Honoring Wounded Military Veterans... and Those Who Honor Them
Serving in the U.S. military is one of the greatest things anyone can do for their country.
Millions have done it through the years in different service branches. They're all heroes in my book.
But some were called upon to perform more heroic feats than others. And some performed those selfless deeds without being asked.
Today I want to share a couple of stories with you. They describe how two of our service members went above and beyond the call of duty. And how a non-service member expressed his thanks.
Corporal Jumps on Grenade
Retired U.S. Marine Corps Corporal Kyle Carpenter never thought he'd have to jump on a grenade to save a fellow Marine.
But that's the scenario that presented itself while he served in Marjah, Afghanistan. And he responded instinctively.
The explosion resulted in critical injuries. Including a number of shrapnel wounds. Carpenter also lost his right eye and many of his teeth.
He was flown back to Walter Reed National Military Medical Center in Maryland. There he underwent approximately 40 surgeries.
You Are Worth It Is Worth Reading
At age 29, Carpenter is the youngest living recipient of the Medal of Honor. And the eighth living recipient honored for actions in Afghanistan or Iraq.
Not surprisingly, Carpenter has been thanked many times for his service. And for his heroic action. Nearly every time he has responded, "You are worth it."
It became the title of his new book. He recently discussed the book – You Are Worth It: Building a Life Worth Fighting For – with Fox News.
"Many of the lessons and perspectives that I've discussed came because I was forced to search for those silver linings during those long, dark and painful nights in the hospital," he said.
"But now I'm so thankful. I've had these incredible experiences from this bonus round that I'm living to tell people that it's about perspective. And how you look at things and that you can truly come back better and stronger than you were before. And come back smiling."
Army Specialist Loses Leg
Army Specialist Ezra Maes says that losing his leg in a freak accident is probably the best thing that ever happened to him.
While deployed to Poland last year, he was on a weeklong rotation in Slovakia. The armor crewman was serving as a loader for the main canon of an M1A2 Abrams tank.
One night he and two fellow crewmen woke up to find their tank rolling downhill at 5 miles per hour. The parking brake had failed.
They were unable to stop the tank. Once it reached 30 mph, it crashed into trees and then an embankment.
Rescue Saved His Life
All three were injured in the crash. Including one whose back was broken. Maes's right leg became lodged in the gearing under the tank.
His only escape was amputation. Losing a lot of blood, he received help in securing a tourniquet with belts.
With their one functional cellphone, they summoned rescuers. Maes was treated at a hospital in Germany. Then was flown back to the States.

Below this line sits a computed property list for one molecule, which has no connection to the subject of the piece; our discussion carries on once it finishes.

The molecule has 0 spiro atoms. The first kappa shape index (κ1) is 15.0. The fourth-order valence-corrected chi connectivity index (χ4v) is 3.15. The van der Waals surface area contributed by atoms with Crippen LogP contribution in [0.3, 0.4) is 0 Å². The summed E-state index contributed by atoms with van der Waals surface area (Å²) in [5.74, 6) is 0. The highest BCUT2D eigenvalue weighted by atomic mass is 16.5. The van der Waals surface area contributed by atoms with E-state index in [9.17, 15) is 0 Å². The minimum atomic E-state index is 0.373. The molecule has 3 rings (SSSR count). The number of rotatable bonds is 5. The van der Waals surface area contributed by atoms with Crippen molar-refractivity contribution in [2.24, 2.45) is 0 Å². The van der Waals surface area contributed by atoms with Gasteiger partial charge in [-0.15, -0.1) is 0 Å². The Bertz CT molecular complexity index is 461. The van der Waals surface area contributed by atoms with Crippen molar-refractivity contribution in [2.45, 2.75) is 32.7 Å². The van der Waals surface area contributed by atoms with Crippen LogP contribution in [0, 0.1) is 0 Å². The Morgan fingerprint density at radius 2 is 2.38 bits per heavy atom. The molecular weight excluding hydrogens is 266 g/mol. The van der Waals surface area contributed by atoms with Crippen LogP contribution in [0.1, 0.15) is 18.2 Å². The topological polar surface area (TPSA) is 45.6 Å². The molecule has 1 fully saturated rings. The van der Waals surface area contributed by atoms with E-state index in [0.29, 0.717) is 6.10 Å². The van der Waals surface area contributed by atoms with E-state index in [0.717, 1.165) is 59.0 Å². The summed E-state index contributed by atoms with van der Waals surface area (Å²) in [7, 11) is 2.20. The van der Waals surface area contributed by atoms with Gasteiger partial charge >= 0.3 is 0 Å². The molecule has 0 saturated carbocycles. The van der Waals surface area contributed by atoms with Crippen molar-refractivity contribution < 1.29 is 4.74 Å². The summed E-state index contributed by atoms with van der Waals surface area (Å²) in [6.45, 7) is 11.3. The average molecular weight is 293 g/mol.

The 21-year-old is currently being fitted for a long-term prosthetic leg. He'll be able to clip it on whenever he needs it.
Grateful He's Still Alive
Maes is also undergoing physical rehabilitation treatment. It's at the Center for the Intrepid in the Brooke Army Medical Center on Joint Base San Antonio-Fort Sam Houston.
Why does Maes believe losing his leg was probably the best thing that ever happened to him?
"Every day I wake up and look at it. And I remember how close I was to losing it all," he said.
"And I'm still here. I managed to survive. And this is just the scar I walked away with."
Cross-Country Tractor Ride
Many of us are thankful for the sacrifices made by soldiers such as Kyle Carpenter and Ezra Maes.
One such person is 72-year-old Florida resident C. Ivan Stoltz. He recently ended a 5,600-mile journey around the country to raise awareness for wounded veterans.
What made this trip rather remarkable is that he did it in a 1948 John Deere Model A tractor.
He was also raising awareness for Operation Second Chance. That's a nonprofit group committed to serving injured and ill veterans.
'They're Not Forgotten'
Stoltz said he chose a tractor because it draws more attention than most other vehicles would.
The journey required five months. But it was worth it, he said. Because it encouraged veterans, law enforcement and first responders that "they're not forgotten."
"There's 1 percent... who protect the 99 percent of us," he said. "I feel we have an obligation to help them so we can (continue to) be free."
Stoltz does not have a personal connection to the military. But he said he'd always taken his freedom for granted. And he did not want to do that anymore.
"We have a responsibility to help those who are willing to sacrifice for our freedom," he said.
18,000 Miles... and Counting?
The tractor trip began in Maryland in May and ended in October in Florida. It reached Montana before heading south through Wyoming, Colorado and Texas.
Most of the trip was made at about 15 miles per hour, through country towns and over back roads.
This was actually Stoltz's third tractor trip. He has now covered more than 18,000 miles and raised about $260,000 for Operation Second Chance.
He says this was his last trip. But we'll see. It's hard to keep Stoltz out of the driver's seat when he's on a mission.